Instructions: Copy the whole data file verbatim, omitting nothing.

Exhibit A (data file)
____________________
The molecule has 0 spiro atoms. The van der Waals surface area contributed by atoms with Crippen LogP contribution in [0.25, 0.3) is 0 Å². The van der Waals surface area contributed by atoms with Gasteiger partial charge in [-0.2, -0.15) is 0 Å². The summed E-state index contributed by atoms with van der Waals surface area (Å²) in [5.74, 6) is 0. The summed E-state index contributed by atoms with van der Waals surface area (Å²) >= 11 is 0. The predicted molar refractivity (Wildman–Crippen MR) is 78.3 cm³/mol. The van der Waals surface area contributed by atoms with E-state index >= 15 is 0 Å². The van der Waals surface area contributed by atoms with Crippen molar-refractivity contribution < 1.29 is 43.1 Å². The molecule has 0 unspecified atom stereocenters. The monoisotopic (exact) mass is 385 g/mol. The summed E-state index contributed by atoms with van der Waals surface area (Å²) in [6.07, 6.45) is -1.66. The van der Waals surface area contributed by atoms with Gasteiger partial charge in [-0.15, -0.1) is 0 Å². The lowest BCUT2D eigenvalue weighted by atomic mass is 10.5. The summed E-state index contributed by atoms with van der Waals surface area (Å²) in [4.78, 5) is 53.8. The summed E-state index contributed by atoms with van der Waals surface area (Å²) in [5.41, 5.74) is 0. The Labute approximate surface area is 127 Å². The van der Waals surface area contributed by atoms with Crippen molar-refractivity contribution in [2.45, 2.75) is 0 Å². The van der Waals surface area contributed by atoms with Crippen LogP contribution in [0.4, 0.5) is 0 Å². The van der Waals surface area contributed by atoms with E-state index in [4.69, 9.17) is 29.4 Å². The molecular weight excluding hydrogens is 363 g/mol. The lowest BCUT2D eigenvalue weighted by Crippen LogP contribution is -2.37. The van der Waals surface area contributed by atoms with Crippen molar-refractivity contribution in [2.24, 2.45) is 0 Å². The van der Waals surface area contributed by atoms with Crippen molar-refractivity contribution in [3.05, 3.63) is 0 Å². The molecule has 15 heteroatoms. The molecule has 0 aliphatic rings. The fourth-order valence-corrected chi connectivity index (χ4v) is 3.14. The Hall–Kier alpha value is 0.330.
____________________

The molecule has 0 spiro atoms. The van der Waals surface area contributed by atoms with Crippen LogP contribution in [0.25, 0.3) is 0 Å². The van der Waals surface area contributed by atoms with Gasteiger partial charge in [-0.2, -0.15) is 0 Å². The summed E-state index contributed by atoms with van der Waals surface area (Å²) in [5.74, 6) is 0. The summed E-state index contributed by atoms with van der Waals surface area (Å²) >= 11 is 0. The predicted molar refractivity (Wildman–Crippen MR) is 78.3 cm³/mol. The van der Waals surface area contributed by atoms with E-state index >= 15 is 0 Å². The van der Waals surface area contributed by atoms with Crippen molar-refractivity contribution < 1.29 is 43.1 Å². The molecule has 0 unspecified atom stereocenters. The monoisotopic (exact) mass is 385 g/mol. The summed E-state index contributed by atoms with van der Waals surface area (Å²) in [6.07, 6.45) is -1.66. The van der Waals surface area contributed by atoms with Gasteiger partial charge in [-0.15, -0.1) is 0 Å². The lowest BCUT2D eigenvalue weighted by atomic mass is 10.5. The summed E-state index contributed by atoms with van der Waals surface area (Å²) in [4.78, 5) is 53.8. The summed E-state index contributed by atoms with van der Waals surface area (Å²) in [5.41, 5.74) is 0. The Labute approximate surface area is 127 Å². The van der Waals surface area contributed by atoms with Crippen molar-refractivity contribution in [2.45, 2.75) is 0 Å². The van der Waals surface area contributed by atoms with Crippen LogP contribution in [0.4, 0.5) is 0 Å². The van der Waals surface area contributed by atoms with E-state index in [4.69, 9.17) is 29.4 Å². The molecular weight excluding hydrogens is 363 g/mol. The lowest BCUT2D eigenvalue weighted by Crippen LogP contribution is -2.37. The van der Waals surface area contributed by atoms with Crippen molar-refractivity contribution in [2.24, 2.45) is 0 Å². The van der Waals surface area contributed by atoms with Crippen molar-refractivity contribution in [3.05, 3.63) is 0 Å². The molecule has 15 heteroatoms. The molecule has 0 aliphatic rings. The fourth-order valence-corrected chi connectivity index (χ4v) is 3.14. The Hall–Kier alpha value is 0.330.